Conventional wisdom regarding the success of the software engineering industry in India is that it succeeded “in spite of” rather than “because of” the government – being a new sector it was lightly regulated that resulted in its rapid growth and success. While the contribution of the government in the overall success of the industry might be debated, what is clear is that lack of government intervention has helped the industry to build around a few “clusters”, and that has only made the industry stronger.

Market forces

This morning I refused to board an auto rickshaw since it had one of those old analogue metres. Most autos in Bangalore nowadays use digital metres, which is the regulation. Except a few like the one I saw in the morning.

Now, given that most autos have digital metres people have a choice to choose only such autos. I’m sure the driver I met this morning will realise soon enough that he’s not getting as much business as he can due to his old metre, and make the switch.

It’s similar with usage of metres. In some parts of Bangalore it’s the norm for auto rickshaws to ply by metre. In such areas any driver who tries to make a quick buck by negotiating a higher fare is likely to lose customers. When a customer knows that after letting go of an auto which asked for excess fare, he had a good chance of finding one that will go by the regulated fare, he is less likely to heed to the demand for excess fare.

You can think of this being a case of what Malcolm gladwell calls the tipping point – once markets have tipped to one side (let’s say using regulated fares for auto rides) there is positive reinforcement that leads to an overwhelming move in that direction.

To get back to the metre example, when the fares increased a few months back traffic cops in Bangalore ran a drive where they checked for auto metres and fined those who had not made the switch by a particular date. Maybe that’s led to about 95% of the metres getting recalibrated. The beauty here is that market forces will take care of pushing this 95% to 100% and cops need not spend any more time and energy on enforcing this! Similarly if cops want to enforce usage of regulated  fares they would waste time by doing this drive in areas where most rides are by metre – the focus should be on tipping the other areas over!

To summarise, some parts of regulation gets enforced by sheer market forces, and regulators should not be wasting their energies there. Focus should instead be given to those areas where market failure is extreme – for that is where regulation has a role to play.

Extension of nightlife in Bangalore

Finally the Government of Karnataka has bitten the bullet and announced that restaurants will be allowed to open till 1 am every night, and bars will be allowed to open until 1 am on Fridays and Saturdays. The catch, however, is that this is just a pilot move, and the government will take a decision on making this extension permanent based on feedback from various stakeholders after the pilot period.

The problems with having a three-month pilot period are several. For starters, the Bangalore city police is already over-stressed, and in three months (with only a pilot scheme) it is impossible to recruit and train more policemen who will be required to maintain law and order at the late hours. The result of this will be that the existing policemen will get over-stressed, with extended working hours, which cannot be good for policing in general. And as my colleague Saurabh points out, the police might vote to not extend the deadline beyond the pilot period.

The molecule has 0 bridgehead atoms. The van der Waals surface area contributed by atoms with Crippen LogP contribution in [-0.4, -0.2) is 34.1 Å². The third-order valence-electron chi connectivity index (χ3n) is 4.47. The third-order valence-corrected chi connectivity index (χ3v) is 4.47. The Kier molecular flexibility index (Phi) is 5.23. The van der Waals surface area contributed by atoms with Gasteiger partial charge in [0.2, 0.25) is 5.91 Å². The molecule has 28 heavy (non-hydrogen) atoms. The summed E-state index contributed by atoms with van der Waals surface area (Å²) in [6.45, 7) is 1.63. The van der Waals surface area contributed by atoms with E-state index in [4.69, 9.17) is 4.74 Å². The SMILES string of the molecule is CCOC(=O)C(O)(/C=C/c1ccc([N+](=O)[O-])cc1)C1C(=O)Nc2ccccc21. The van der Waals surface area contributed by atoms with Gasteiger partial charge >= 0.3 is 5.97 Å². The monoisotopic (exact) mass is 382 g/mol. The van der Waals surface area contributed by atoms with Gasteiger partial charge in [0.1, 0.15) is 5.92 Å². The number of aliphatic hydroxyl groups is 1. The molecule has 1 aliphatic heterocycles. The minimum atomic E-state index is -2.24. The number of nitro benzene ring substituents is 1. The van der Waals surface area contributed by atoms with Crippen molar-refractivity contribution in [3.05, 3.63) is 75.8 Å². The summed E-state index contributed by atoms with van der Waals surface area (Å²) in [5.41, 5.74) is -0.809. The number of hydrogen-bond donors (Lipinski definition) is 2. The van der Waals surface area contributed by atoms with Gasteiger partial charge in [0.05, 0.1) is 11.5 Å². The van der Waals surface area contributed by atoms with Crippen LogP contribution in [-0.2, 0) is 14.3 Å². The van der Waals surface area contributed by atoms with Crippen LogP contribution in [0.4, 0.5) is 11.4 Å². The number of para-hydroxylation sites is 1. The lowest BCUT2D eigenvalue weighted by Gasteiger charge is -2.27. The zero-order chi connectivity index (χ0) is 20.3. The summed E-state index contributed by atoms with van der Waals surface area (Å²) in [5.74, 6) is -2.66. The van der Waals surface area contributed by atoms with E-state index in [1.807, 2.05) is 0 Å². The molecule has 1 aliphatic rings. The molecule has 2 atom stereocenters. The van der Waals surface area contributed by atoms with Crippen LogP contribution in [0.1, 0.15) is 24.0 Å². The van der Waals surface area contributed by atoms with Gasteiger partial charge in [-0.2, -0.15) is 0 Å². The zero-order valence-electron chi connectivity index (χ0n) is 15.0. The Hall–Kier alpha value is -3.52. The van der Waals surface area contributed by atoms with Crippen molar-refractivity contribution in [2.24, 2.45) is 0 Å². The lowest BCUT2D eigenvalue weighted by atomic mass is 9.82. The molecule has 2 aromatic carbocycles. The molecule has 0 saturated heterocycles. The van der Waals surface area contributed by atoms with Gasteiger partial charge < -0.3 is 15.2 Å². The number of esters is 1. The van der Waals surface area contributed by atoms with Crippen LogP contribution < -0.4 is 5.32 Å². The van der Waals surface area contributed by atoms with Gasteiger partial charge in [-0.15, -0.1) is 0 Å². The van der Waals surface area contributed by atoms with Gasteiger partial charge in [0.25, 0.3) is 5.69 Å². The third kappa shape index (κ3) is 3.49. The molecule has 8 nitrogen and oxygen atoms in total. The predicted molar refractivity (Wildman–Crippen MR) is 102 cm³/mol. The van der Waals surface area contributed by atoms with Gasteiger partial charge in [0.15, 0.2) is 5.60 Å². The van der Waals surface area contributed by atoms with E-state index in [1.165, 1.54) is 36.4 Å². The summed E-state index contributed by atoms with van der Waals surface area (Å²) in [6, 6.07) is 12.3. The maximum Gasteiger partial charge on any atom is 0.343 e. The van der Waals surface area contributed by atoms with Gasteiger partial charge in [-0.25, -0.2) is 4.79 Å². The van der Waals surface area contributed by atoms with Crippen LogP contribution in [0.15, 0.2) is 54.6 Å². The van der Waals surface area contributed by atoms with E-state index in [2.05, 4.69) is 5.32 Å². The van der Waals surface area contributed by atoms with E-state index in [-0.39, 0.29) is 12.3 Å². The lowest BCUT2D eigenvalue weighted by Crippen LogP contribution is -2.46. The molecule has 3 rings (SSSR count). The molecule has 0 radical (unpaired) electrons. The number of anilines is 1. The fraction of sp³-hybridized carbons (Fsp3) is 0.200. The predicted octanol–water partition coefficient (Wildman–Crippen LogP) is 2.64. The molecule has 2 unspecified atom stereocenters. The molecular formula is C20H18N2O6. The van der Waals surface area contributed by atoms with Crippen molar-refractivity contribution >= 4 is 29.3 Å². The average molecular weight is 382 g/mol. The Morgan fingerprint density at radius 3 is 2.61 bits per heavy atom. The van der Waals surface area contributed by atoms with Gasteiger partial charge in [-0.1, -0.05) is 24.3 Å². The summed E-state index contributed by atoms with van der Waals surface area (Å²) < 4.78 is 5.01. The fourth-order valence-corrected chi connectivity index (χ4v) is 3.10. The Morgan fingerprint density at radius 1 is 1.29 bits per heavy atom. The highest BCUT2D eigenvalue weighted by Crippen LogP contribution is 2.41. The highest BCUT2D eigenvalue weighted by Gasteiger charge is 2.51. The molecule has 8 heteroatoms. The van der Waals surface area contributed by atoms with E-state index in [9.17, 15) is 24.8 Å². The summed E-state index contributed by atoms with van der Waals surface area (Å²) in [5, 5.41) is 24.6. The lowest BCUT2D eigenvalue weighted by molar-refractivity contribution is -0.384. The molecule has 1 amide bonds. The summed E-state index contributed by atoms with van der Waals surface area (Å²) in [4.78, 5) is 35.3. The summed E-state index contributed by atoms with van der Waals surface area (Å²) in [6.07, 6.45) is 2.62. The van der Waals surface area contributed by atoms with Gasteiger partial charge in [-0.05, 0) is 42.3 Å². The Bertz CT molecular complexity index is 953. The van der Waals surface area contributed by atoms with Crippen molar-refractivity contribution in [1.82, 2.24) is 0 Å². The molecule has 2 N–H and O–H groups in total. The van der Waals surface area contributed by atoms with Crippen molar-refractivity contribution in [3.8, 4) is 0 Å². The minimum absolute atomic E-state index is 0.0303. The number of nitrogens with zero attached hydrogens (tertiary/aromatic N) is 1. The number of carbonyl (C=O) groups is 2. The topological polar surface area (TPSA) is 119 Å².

The next problem is with the businesses themselves. A number of restaurants, I’m given to understand, were not in favour of the extension of deadline since they did not think the extended hours of working would be adequately compensated in terms of revenues. Take for example a typical “Family restaurant” (like Shanti Sagar). If most of the restaurant’s regular clientile is families, they are unlikely to provide any incremental business in the extended hours, and thus it doesn’t make sense for such restaurants to be open late in the night.

One constituency that should normally welcome later opening hours are the offshored IT and BPO workers, a large number of whom reside in Bangalore. However, in response to the early shutdown of the city, IT and BPO firms have adapted over the years, and arranged for in-house food and transport for their employees. While life should become theoretically easier for these workers with the extended hours (giving them wider choice for food and transport), three months, and that too a pilot scheme, is not enough for them to change their behaviour. So it is unlikely that these people will take advantage of extended opening hours.

Then, to be open for two additional hours in the night, bars and restaurants will need to make further investments in terms of personnel. However, if the extension in deadline is only for three months, there is no way any bar can realistically invest in the necessary personnel and infrastructure to be open in the late hours. This is likely to further mute the response to the pilot.

Finally, it needs to be noted that there are strong network effects involved in maintaining a night life. The streets of a city will be safe late at night only if they are busy. The streets of residential areas are unlikely to be busy at that hour (in fact, they are empty as early as 9:30 pm in some areas), but what we need for successful night life is a cluster of bars, restaurants, theaters and other “happening” places in small geographical areas that ensure large human traffic in those areas, which makes them safe. You wouldn’t, for example, feel safe traveling back on entirely empty streets from the pub to your home. What this implies is the need for organic growth of night-life. Abruptly shifting the deadline, and that too on a temporary basis, is unlikely to have an impact.